The state of being conscious; knowledge of one's own existence, condition, sensations, mental operations, acts, etc.
Immediate knowledge or perception of the presence of any object, state, or sensation. See the Note under Attention.
Feeling, persuasion, or expectation; esp., inward sense of guilt or innocence.
Webster's Revised Unabridged Dictionary (1913), edited by Noah Porter. About
\con"scious*ness\ (?), n.
1. the state of being conscious; knowledge of one's own existence, condition, sensations, mental operations, acts, etc. consciousness is thus, on the one hand, the recognition by the mind or "ego" of its acts and affections; -- in other words, the self-affirmation that certain modifications are known by me, and that these modifications are mine. w. hamilton.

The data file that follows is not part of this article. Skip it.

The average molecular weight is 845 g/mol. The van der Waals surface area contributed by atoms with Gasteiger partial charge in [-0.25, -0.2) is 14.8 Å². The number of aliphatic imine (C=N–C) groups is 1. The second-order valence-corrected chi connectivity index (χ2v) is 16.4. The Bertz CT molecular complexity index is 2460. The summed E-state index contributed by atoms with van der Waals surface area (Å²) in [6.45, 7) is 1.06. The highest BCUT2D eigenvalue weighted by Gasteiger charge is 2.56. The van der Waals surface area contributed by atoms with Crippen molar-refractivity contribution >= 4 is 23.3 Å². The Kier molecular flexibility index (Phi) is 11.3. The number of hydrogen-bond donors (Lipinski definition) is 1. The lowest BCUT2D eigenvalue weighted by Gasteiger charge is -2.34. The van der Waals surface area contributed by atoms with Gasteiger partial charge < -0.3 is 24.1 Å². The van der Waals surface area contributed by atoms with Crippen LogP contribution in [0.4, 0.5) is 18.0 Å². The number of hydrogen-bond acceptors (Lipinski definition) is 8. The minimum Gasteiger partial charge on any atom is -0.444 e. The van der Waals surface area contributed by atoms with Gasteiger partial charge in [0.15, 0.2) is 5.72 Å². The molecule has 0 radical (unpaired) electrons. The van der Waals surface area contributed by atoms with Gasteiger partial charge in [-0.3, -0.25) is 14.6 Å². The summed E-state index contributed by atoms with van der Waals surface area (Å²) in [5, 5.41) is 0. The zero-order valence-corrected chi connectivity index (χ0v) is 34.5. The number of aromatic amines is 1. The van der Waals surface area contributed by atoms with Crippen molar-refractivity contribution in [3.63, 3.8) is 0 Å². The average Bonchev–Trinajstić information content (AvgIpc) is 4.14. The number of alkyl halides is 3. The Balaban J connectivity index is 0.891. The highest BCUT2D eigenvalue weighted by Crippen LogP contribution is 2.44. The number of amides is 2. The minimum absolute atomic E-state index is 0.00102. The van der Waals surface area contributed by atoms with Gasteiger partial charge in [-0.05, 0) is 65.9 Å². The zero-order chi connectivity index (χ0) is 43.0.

2. immediate knowledge or perception of the presence of any object, state, or sensation. see the note under attention. annihilate the consciousness of the object, you annihilate the consciousness of the operation. w. hamilton. and, when the steam which overflowed the soul had passed away, a consciousness remained that it had left. images and precious thoughts that shall not die, and can not be destroyed. the consciousness of wrong brought with it the consciousness of weakness.
3. feeling, persuasion, or expectation; esp., inward sense of guilt or innocence. [r.] an honest mind is not in the power of a dishonest: to break its peace there must be some guilt or consciousness.
1. an alert cognitive state in which you are aware of yourself and your situation; "he lost consciousness" [ant: unconsciousness]
2. having knowledge of; "he had no awareness of his mistakes"; "his sudden consciousness of the problem he faced"; "their intelligence and general knowingness was impressive" [syn: awareness, cognizance, knowingness]
loss of consciousness
international society for krishna consciousness